Facebook warns employers not to demand passwords

Facebook is warning employers not to demand the passwords of job applicants, saying it's a privacy invasion that opens companies to legal liabilities.
Published: March 24, 2012
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Facebook is warning employers not to demand the passwords of job applicants, saying it's a privacy invasion that opens companies to legal liabilities.

The social networking company is also threatening legal action against those who violate its policy against sharing passwords.

An Associated Press story this week documented cases of job applicants who are being asked, at the interview table, to reveal their Facebook passwords so their prospective employers can check their backgrounds.

In a post Friday, Facebook's chief privacy policy officer warned that if an employer discovers a job applicant is a member of a protected group, the employer may face claims of discrimination if it doesn't hire the person.

“As a user, you shouldn't be forced to share your private information and communications just to get a job,” Erin Egan wrote. “And as the friend of a user, you shouldn't have to worry that your private information or communications will be revealed to someone you don't know and didn't intend to share with just because that user is looking for a job.”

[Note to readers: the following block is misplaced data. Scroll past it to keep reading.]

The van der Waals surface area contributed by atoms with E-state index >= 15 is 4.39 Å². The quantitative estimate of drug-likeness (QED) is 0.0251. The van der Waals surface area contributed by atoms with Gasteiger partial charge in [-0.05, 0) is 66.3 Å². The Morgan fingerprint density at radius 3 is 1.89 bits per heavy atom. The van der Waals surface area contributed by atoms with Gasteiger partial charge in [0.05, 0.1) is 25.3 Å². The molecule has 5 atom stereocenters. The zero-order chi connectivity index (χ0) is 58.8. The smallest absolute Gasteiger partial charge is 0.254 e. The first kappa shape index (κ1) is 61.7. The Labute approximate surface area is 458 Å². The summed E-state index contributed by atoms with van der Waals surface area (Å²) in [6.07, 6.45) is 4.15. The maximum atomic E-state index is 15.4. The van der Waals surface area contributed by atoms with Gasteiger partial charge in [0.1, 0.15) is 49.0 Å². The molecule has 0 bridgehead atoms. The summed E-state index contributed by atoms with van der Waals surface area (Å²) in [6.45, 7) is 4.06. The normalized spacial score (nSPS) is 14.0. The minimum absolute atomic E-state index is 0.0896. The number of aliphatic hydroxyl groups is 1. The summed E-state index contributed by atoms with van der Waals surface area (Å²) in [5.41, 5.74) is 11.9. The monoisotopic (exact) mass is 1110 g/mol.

Not sharing passwords is a basic tenet of online conduct. Besides privacy concerns, Facebook considers the practice a security risk.

“While we do not have any immediate plans to take legal action against any specific employers, we look forward to engaging with policymakers and other stakeholders, to help better safeguard the privacy of our users,” Facebook spokesman Andrew Noyes said.

Associated Press

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